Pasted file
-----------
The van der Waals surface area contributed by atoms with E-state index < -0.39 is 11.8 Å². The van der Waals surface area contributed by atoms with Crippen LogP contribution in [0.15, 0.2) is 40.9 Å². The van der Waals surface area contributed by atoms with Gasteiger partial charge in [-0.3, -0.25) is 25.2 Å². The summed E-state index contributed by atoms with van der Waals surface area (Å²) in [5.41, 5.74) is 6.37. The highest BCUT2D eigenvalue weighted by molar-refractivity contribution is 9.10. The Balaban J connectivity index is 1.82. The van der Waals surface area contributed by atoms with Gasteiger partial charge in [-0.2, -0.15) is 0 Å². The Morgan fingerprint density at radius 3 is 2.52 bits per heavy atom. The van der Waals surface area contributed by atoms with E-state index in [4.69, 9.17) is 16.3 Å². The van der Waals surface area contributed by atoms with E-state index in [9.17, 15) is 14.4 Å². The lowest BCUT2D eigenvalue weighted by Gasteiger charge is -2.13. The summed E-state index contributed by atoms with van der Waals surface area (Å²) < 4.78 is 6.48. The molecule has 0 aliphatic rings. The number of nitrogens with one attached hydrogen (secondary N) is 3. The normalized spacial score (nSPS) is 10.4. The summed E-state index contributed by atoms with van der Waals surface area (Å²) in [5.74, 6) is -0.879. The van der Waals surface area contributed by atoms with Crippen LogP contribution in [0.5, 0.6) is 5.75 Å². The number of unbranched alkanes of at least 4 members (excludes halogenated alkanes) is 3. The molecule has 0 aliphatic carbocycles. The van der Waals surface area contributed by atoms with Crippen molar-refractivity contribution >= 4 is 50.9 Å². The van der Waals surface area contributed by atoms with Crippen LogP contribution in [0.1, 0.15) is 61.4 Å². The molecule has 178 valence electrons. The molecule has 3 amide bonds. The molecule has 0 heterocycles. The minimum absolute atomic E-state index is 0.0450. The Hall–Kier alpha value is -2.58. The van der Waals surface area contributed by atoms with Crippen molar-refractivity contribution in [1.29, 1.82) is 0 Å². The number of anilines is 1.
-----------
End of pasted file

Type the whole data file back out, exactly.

The van der Waals surface area contributed by atoms with E-state index < -0.39 is 11.8 Å². The van der Waals surface area contributed by atoms with Crippen LogP contribution in [0.15, 0.2) is 40.9 Å². The van der Waals surface area contributed by atoms with Gasteiger partial charge in [-0.3, -0.25) is 25.2 Å². The summed E-state index contributed by atoms with van der Waals surface area (Å²) in [5.41, 5.74) is 6.37. The highest BCUT2D eigenvalue weighted by molar-refractivity contribution is 9.10. The Balaban J connectivity index is 1.82. The van der Waals surface area contributed by atoms with Gasteiger partial charge in [-0.2, -0.15) is 0 Å². The Morgan fingerprint density at radius 3 is 2.52 bits per heavy atom. The van der Waals surface area contributed by atoms with E-state index in [4.69, 9.17) is 16.3 Å². The van der Waals surface area contributed by atoms with E-state index in [9.17, 15) is 14.4 Å². The lowest BCUT2D eigenvalue weighted by Gasteiger charge is -2.13. The summed E-state index contributed by atoms with van der Waals surface area (Å²) < 4.78 is 6.48. The molecule has 0 aliphatic rings. The number of nitrogens with one attached hydrogen (secondary N) is 3. The normalized spacial score (nSPS) is 10.4. The summed E-state index contributed by atoms with van der Waals surface area (Å²) in [5.74, 6) is -0.879. The van der Waals surface area contributed by atoms with Crippen LogP contribution in [0.5, 0.6) is 5.75 Å². The number of unbranched alkanes of at least 4 members (excludes halogenated alkanes) is 3. The molecule has 0 aliphatic carbocycles. The van der Waals surface area contributed by atoms with Crippen molar-refractivity contribution >= 4 is 50.9 Å². The van der Waals surface area contributed by atoms with Crippen LogP contribution in [0.1, 0.15) is 61.4 Å². The molecule has 178 valence electrons. The molecule has 3 amide bonds. The molecule has 0 heterocycles. The minimum absolute atomic E-state index is 0.0450. The Hall–Kier alpha value is -2.58. The van der Waals surface area contributed by atoms with Crippen molar-refractivity contribution in [1.29, 1.82) is 0 Å². The number of anilines is 1.